I was intrigued a while back to discover how Queen Elizabeth I opened up trade with the Ottomans as an alternative to trading with Catholic Europe, but of course she was not alone. But here’s an odd item in an article on the history of Rio de Janiero by David Gelber in the current History Today. The New World was divided between Spain and Portugal by the Pope but with such potential wealth at stake, the rest of Europe often challenged this.
The failure of the Portugese to establish a presence i Brazil enabled ships from other nations, principally France, to plunder its coast. By the 1510s and possibly earlier still, mariners from Brittany and Normandy were visiting Brazil to collect wood, offering the natives trinkets, metal tools and weapons in return for their labour. In the 1520s these activities increased: in the first half of 1529 alone, some 200 tons of brazilwood arrived in the port of Honfleur. .. Although such voyages ere private ventures, the French crown, in principle, had few qualms about them, since France did not recognise the Treaty of Tordesillas….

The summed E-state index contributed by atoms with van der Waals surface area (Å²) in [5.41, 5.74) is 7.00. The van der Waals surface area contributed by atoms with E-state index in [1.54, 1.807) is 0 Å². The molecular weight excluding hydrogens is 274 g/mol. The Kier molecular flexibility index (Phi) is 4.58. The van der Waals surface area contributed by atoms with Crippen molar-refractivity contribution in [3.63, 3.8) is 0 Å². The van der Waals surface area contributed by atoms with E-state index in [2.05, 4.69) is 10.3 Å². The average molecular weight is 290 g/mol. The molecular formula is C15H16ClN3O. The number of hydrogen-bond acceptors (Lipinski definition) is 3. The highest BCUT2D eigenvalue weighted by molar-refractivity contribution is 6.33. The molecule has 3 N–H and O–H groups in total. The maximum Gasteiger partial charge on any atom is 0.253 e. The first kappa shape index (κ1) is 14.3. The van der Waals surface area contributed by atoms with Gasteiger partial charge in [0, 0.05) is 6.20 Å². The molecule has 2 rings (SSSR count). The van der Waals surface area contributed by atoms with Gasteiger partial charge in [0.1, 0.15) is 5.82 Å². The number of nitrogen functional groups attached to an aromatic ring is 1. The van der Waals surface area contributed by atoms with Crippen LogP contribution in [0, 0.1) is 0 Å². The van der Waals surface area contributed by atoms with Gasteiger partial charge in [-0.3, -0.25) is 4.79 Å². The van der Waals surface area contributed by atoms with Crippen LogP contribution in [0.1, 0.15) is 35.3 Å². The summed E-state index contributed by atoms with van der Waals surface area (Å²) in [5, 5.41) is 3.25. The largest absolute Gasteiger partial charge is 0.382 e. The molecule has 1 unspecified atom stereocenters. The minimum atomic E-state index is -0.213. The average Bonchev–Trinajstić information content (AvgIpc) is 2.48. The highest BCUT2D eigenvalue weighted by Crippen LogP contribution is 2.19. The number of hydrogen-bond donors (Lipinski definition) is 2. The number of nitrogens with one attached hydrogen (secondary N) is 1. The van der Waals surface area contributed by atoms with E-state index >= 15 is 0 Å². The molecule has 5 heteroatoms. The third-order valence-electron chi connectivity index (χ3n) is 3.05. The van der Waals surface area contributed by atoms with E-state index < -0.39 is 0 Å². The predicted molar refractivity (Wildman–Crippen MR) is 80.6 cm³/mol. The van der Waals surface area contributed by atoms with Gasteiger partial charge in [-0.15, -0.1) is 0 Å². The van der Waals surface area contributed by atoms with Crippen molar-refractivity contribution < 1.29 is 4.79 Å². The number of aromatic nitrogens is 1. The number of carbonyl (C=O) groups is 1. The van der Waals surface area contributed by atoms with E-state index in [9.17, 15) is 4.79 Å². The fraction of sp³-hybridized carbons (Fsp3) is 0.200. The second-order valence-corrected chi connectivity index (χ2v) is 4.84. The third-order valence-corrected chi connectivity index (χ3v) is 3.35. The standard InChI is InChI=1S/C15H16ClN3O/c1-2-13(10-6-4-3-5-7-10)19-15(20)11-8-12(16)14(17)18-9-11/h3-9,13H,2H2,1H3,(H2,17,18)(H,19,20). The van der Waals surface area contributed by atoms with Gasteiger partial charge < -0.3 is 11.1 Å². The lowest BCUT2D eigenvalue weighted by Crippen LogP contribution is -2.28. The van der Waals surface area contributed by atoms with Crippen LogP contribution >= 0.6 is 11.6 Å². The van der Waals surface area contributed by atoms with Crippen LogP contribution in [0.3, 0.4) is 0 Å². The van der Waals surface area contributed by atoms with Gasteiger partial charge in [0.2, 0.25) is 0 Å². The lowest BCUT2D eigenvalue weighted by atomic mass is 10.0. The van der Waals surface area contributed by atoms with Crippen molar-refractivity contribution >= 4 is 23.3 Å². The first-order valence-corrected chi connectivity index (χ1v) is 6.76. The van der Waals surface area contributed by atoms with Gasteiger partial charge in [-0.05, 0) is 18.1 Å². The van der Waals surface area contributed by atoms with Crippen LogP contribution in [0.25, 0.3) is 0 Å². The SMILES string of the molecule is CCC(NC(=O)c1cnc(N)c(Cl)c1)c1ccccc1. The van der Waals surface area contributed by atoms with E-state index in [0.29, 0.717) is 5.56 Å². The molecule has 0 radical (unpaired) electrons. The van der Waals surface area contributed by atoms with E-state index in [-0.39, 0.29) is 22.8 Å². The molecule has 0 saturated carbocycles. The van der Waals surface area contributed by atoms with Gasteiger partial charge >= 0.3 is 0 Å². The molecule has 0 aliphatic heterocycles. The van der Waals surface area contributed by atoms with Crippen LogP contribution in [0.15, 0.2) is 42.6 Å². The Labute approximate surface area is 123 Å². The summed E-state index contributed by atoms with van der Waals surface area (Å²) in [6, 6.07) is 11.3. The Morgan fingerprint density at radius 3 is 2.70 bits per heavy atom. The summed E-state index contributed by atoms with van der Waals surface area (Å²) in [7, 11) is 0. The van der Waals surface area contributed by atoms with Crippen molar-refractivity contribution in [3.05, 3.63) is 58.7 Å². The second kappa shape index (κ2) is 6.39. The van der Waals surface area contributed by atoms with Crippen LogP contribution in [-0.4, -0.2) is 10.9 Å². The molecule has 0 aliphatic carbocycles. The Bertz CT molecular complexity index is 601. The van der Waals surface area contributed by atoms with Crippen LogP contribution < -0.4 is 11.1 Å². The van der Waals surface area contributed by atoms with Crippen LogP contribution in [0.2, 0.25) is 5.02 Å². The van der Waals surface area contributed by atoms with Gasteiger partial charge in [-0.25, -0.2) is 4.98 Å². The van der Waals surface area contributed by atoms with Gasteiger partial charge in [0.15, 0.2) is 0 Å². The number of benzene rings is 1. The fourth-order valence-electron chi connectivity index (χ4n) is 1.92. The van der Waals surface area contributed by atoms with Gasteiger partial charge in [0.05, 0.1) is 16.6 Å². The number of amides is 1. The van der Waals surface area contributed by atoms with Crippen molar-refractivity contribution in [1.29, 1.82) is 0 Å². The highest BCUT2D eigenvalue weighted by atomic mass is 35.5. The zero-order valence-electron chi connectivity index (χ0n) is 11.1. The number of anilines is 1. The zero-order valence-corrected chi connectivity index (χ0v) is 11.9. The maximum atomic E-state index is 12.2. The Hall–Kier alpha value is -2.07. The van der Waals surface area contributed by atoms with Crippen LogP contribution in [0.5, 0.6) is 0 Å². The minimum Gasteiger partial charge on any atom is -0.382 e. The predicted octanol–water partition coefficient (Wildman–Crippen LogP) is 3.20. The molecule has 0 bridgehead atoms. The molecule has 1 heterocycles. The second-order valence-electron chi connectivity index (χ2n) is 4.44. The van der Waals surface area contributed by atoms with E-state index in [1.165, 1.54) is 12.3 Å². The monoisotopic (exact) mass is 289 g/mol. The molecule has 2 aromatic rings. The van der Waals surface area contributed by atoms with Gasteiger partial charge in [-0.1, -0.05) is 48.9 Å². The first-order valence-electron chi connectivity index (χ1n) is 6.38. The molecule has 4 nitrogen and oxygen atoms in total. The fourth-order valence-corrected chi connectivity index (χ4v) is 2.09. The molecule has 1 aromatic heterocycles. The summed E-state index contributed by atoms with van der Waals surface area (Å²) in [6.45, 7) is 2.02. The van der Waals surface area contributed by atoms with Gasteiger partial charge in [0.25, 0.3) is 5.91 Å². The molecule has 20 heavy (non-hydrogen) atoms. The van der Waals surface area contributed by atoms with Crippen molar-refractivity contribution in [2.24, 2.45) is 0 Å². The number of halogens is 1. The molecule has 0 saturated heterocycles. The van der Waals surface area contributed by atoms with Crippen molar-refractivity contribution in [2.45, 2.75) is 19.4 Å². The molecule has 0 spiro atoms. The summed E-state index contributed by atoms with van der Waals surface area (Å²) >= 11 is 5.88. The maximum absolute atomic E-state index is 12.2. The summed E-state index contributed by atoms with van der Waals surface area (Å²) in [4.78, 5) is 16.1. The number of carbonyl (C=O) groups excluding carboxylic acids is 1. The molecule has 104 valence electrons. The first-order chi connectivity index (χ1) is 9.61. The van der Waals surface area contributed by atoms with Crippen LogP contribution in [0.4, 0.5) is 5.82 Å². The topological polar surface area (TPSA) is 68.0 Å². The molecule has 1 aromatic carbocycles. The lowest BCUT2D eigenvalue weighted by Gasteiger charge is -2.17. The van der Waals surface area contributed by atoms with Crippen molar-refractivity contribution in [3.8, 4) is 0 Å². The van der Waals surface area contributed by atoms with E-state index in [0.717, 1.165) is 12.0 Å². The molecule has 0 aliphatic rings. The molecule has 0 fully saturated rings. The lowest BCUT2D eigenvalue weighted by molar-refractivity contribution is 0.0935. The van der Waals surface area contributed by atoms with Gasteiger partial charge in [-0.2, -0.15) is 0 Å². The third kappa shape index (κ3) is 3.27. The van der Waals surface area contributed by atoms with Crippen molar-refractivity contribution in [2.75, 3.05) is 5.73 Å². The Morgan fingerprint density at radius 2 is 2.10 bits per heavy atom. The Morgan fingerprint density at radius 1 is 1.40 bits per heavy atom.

In 1559 there were a series of battles between the French and Portugese:
Although the Portugese managed to expel the French from Fort Coligny, the status quo ante soon reasserted itself in Guanabara Bay [modern Rio] . Nobega’s claim that Rio had been purged of all ‘Lutherans’ had little truth to it; French escapees were welcomed into Tupinamba settlements at Urucumirim (now Morro de Gloria) and Ilha de Paranapua. The Portugese, meanwhile, withdrew Instead of occupying the French bastion, Mem de Sa razed it. When Queen Catarina censured him for it, he protested that he had too few soldiers to garrison it and needed to preserve men to quell revolts in Aso Vincente. By June 1560 he was urging her to send further assistance, claiming that Unless Guanabara Bay was permanently occupied, Villegagnon would enlist the Turkish sultan’s aid to recover it and give him all the wood he needed for his navy.
At times it is hard to make sense out of reports about wood – logwood was hugely important to European cloth manufacturing as a source of water fast dyes. But the region also provided exotic woods for furniture and buildings, and, as here, for shipbuilding. That’s a very long way for Turks to have to source wood for their ships.